Properties such as solubility, dissolution rate, bioavailability, and stability are determined by studying the crystalline nature of drugs [34,38]. XRD studies were performed to confirm the transformation of crystalline furosemide to amorphous form. Results showed that pure furosemide was crystalline in nature with characteristic peaks at 6.18°, 13.28°, 21.20°, and 23.38° (Figure 3A), whereas XRD for furosemide polymersomes showed the absence of characteristic peaks of furosemide. This confirms that the formulation of polymersomes resulted in the transition of initially poorly soluble crystalline furosemide to amorphous form (Figure 3B). Amorphous forms of drug molecules exhibit enhanced solubility, dissolution rate and improved bioavailability compared to the crystalline form. Therefore, the formulation of furosemide polymersomes resulted in improvement of its solubility and complemented the solubility results.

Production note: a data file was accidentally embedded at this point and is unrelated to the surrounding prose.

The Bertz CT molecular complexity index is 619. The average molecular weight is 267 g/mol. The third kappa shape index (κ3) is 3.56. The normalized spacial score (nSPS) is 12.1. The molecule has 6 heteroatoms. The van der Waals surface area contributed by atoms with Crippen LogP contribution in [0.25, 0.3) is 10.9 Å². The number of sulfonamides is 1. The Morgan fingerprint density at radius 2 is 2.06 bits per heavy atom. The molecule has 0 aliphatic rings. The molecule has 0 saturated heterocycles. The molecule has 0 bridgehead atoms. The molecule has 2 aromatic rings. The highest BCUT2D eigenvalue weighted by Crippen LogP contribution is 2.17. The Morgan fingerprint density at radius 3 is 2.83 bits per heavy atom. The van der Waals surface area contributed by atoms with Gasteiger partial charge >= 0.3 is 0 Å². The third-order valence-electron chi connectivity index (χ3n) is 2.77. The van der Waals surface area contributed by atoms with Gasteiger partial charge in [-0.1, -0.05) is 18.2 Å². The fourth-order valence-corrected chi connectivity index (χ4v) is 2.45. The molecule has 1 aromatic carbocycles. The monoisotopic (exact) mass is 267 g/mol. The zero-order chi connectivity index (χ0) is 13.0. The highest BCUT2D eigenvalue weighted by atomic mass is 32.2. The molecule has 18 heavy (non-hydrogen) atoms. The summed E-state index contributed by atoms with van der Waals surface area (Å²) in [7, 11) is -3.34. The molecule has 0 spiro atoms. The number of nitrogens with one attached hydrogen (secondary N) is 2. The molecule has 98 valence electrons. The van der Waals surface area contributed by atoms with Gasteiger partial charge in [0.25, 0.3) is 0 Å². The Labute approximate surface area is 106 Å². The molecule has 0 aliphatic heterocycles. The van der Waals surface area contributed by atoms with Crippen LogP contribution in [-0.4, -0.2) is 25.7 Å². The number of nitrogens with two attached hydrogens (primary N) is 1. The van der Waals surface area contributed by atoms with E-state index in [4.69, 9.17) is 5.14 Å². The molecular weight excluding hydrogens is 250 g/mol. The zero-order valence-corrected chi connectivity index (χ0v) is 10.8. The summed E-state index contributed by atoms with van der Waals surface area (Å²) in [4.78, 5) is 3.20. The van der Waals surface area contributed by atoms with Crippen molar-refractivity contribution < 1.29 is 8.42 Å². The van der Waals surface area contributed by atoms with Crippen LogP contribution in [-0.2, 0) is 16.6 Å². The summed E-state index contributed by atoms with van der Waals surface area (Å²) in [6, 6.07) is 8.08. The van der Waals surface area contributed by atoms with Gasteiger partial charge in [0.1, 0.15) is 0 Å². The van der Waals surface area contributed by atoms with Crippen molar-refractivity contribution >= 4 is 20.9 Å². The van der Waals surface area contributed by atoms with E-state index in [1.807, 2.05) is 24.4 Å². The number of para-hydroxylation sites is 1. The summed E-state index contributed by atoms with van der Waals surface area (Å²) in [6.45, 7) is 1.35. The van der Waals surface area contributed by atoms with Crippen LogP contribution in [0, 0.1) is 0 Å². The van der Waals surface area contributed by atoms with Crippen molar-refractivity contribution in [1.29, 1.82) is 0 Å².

3.5. In-Vitro Release Study

Figure 4 represents the release profile of furosemide from OA-mPEG5000 polymersomes. In the initial 1st h, 71% of the drug was released from polymersomes. After that, drug released slowed down and reached 83% after 3 h. These results indicated a burst release pattern OA-mPEG5000 polymersomes. A similar kind of burst release was observed for triclosan-loaded poly-ε-caprolactone nanoparticles where drug release after 1 h and 3 h was 76% and 97%, respectively. The authors attributed this burst release to the superficial drug entrapment [39]. After 3 h, furosemide release from polymersomes achieved a steady-state pattern.

4. Conclusions